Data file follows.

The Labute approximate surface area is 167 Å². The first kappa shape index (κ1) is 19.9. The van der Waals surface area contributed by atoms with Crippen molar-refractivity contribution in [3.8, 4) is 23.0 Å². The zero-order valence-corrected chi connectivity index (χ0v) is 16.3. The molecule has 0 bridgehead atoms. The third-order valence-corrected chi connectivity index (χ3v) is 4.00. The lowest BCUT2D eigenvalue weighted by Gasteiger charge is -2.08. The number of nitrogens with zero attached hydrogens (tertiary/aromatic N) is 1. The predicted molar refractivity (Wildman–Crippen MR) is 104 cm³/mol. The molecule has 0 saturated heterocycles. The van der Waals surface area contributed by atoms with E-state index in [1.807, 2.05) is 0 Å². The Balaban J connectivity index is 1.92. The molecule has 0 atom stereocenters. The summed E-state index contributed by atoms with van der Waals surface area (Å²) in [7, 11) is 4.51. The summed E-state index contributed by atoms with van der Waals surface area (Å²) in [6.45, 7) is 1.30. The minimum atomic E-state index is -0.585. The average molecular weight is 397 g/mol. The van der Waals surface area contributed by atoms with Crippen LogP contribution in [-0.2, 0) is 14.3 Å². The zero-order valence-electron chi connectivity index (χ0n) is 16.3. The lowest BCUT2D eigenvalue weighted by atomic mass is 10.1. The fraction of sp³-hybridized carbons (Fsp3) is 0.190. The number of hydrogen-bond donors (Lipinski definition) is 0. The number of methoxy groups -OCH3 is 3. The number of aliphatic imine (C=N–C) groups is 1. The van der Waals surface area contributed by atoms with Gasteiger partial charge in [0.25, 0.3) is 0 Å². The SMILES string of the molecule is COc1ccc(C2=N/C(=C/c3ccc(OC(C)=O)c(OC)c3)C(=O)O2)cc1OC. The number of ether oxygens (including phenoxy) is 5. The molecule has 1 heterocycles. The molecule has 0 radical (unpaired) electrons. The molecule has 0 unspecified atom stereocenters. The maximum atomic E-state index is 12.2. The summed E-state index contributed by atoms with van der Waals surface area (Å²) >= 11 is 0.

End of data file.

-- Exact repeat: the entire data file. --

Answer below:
The Labute approximate surface area is 167 Å². The first kappa shape index (κ1) is 19.9. The van der Waals surface area contributed by atoms with Crippen molar-refractivity contribution in [3.8, 4) is 23.0 Å². The zero-order valence-corrected chi connectivity index (χ0v) is 16.3. The molecule has 0 bridgehead atoms. The third-order valence-corrected chi connectivity index (χ3v) is 4.00. The lowest BCUT2D eigenvalue weighted by Gasteiger charge is -2.08. The number of nitrogens with zero attached hydrogens (tertiary/aromatic N) is 1. The predicted molar refractivity (Wildman–Crippen MR) is 104 cm³/mol. The molecule has 0 saturated heterocycles. The van der Waals surface area contributed by atoms with E-state index in [1.807, 2.05) is 0 Å². The Balaban J connectivity index is 1.92. The molecule has 0 atom stereocenters. The summed E-state index contributed by atoms with van der Waals surface area (Å²) in [7, 11) is 4.51. The summed E-state index contributed by atoms with van der Waals surface area (Å²) in [6.45, 7) is 1.30. The minimum atomic E-state index is -0.585. The average molecular weight is 397 g/mol. The van der Waals surface area contributed by atoms with Crippen LogP contribution in [-0.2, 0) is 14.3 Å². The zero-order valence-electron chi connectivity index (χ0n) is 16.3. The lowest BCUT2D eigenvalue weighted by atomic mass is 10.1. The fraction of sp³-hybridized carbons (Fsp3) is 0.190. The number of hydrogen-bond donors (Lipinski definition) is 0. The number of methoxy groups -OCH3 is 3. The number of aliphatic imine (C=N–C) groups is 1. The van der Waals surface area contributed by atoms with Gasteiger partial charge in [0.25, 0.3) is 0 Å². The SMILES string of the molecule is COc1ccc(C2=N/C(=C/c3ccc(OC(C)=O)c(OC)c3)C(=O)O2)cc1OC. The number of ether oxygens (including phenoxy) is 5. The molecule has 1 heterocycles. The molecule has 0 radical (unpaired) electrons. The molecule has 0 unspecified atom stereocenters. The maximum atomic E-state index is 12.2. The summed E-state index contributed by atoms with van der Waals surface area (Å²) >= 11 is 0.